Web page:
Film Prices Up by 10.39% Since July 2022

5 min read by
Average film price index graph for 35mm/36exp. between November 2018 and January 2023.

2022 brought us steep global inflation. In July, the cost of living went up by more than 9% in the US. The cost of raw materials for film manufacturing also went up; silver — an essential component — nearly doubled in price between 2020 and 2021. Yet throughout 2020 and 2021, we’ve enjoyed cheaper than usual film prices.

The 2020-2021 film prices went down despite numerous announcements by the manufacturers that firmly predicted the opposite. Each time, the community revolted having read the news from Kodak, Ilford, and Fujifilm. The same thing happened this year — except, the film prices did go up. And they will probably go up again (but perhaps not as fast).

➜ Free Download: Average film price index graph 2018-2023 (JPG)

Why do film prices change?

When manufacturers announce a price hike, they base their price on the cost of the materials, manufacturing, and profit margins.

Numerous components go into making film. Some chemicals’ prices depend on the cost of oil, as they are a product of the petrochemical industry. Others, like silver, depend on mining and financial markets. The price that Kodak, Ilford, and Fujifilm get on those materials depends on the quantity ordered and the efficiency of the supply chain.

Even though the demand for film has skyrocketed over the past few years, the makers may not have gained much advantage in wholesale pricing. The supply chain disruptions that lasted throughout the entire 2021 and some of 2022 made buying materials a more expensive venture. The massive wave of inflation that we are still dealing with caused those prices to go up additionally — together with the wages and the general cost of doing business.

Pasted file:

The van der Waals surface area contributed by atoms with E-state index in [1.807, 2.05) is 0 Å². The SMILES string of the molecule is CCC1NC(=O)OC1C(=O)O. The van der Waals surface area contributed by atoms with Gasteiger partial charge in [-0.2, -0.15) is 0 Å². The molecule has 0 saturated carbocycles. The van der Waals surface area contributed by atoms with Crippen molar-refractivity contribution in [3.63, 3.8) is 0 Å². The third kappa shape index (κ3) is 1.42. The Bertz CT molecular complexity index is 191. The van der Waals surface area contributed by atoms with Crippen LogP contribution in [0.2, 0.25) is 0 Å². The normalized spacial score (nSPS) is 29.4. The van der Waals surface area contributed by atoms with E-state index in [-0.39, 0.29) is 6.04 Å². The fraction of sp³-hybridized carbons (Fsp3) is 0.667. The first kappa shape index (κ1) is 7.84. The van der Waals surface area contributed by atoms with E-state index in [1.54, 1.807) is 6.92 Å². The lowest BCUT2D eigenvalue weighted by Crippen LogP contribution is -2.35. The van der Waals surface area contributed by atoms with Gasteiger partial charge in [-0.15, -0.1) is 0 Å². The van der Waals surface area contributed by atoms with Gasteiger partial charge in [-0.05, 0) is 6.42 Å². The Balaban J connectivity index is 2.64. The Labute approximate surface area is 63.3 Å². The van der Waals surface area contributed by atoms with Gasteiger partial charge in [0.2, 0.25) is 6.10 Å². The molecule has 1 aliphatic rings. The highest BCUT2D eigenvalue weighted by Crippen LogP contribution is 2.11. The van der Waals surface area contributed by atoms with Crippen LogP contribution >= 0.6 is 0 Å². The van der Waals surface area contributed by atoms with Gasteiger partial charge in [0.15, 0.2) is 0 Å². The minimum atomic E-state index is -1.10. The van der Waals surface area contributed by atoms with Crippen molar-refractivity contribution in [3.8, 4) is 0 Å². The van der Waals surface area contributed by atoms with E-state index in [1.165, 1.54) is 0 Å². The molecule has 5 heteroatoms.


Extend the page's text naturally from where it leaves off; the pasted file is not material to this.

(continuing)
But the journey of film does not end on the manufacturing floor. The emulsions are first shipped to warehouses in various countries and states. From there, they make their way to the retailers’ shelves and stockrooms. And of course, along the way charges accumulate for shipping, storage, wages, and profit margins of the companies that perform those services.

Certain costs — like the price of fuel and electricity — fluctuate based on the market and supply. Others, like the profit margin at the sales counter, are based on the balance the store sets between the number of sales and earnings per sale.

It’s not uncommon for stores to sell film at measly or negative margins to let go of old stock, avoid sticker price shock, or use discounts to get new customers in. Of course, those charges can also go up once the retailer sees an opportunity and demand.

It should be plain then that Kodak, Fujifilm, and Ilford have limited control over the price you and I pay at a store.

How will the film prices change in 2023?

This year, we are witnessing retailers catching up with the manufacturers’ price increases.